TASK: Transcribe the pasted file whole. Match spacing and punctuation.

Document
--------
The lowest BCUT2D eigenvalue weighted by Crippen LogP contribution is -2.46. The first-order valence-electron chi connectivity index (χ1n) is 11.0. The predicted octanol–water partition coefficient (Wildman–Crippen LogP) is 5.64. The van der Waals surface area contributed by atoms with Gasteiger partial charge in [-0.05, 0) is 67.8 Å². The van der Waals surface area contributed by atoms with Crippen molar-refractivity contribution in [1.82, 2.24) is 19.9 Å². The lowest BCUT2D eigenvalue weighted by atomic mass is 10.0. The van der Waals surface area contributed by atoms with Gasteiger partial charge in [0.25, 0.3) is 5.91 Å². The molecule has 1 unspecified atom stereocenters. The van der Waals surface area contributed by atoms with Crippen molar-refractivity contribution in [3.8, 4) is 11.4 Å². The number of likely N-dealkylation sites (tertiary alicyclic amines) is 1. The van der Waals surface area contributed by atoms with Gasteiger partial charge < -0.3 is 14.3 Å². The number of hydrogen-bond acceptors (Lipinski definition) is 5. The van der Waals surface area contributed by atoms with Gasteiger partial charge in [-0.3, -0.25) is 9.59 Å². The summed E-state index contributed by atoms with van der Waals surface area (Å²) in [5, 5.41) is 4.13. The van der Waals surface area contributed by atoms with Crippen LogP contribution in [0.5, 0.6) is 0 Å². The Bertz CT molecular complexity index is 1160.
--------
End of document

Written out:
The lowest BCUT2D eigenvalue weighted by Crippen LogP contribution is -2.46. The first-order valence-electron chi connectivity index (χ1n) is 11.0. The predicted octanol–water partition coefficient (Wildman–Crippen LogP) is 5.64. The van der Waals surface area contributed by atoms with Gasteiger partial charge in [-0.05, 0) is 67.8 Å². The van der Waals surface area contributed by atoms with Crippen molar-refractivity contribution in [1.82, 2.24) is 19.9 Å². The lowest BCUT2D eigenvalue weighted by atomic mass is 10.0. The van der Waals surface area contributed by atoms with Gasteiger partial charge in [0.25, 0.3) is 5.91 Å². The molecule has 1 unspecified atom stereocenters. The van der Waals surface area contributed by atoms with Crippen molar-refractivity contribution in [3.8, 4) is 11.4 Å². The number of likely N-dealkylation sites (tertiary alicyclic amines) is 1. The van der Waals surface area contributed by atoms with Gasteiger partial charge < -0.3 is 14.3 Å². The number of hydrogen-bond acceptors (Lipinski definition) is 5. The van der Waals surface area contributed by atoms with Gasteiger partial charge in [-0.3, -0.25) is 9.59 Å². The summed E-state index contributed by atoms with van der Waals surface area (Å²) in [5, 5.41) is 4.13. The van der Waals surface area contributed by atoms with Crippen LogP contribution in [0.5, 0.6) is 0 Å². The Bertz CT molecular complexity index is 1160.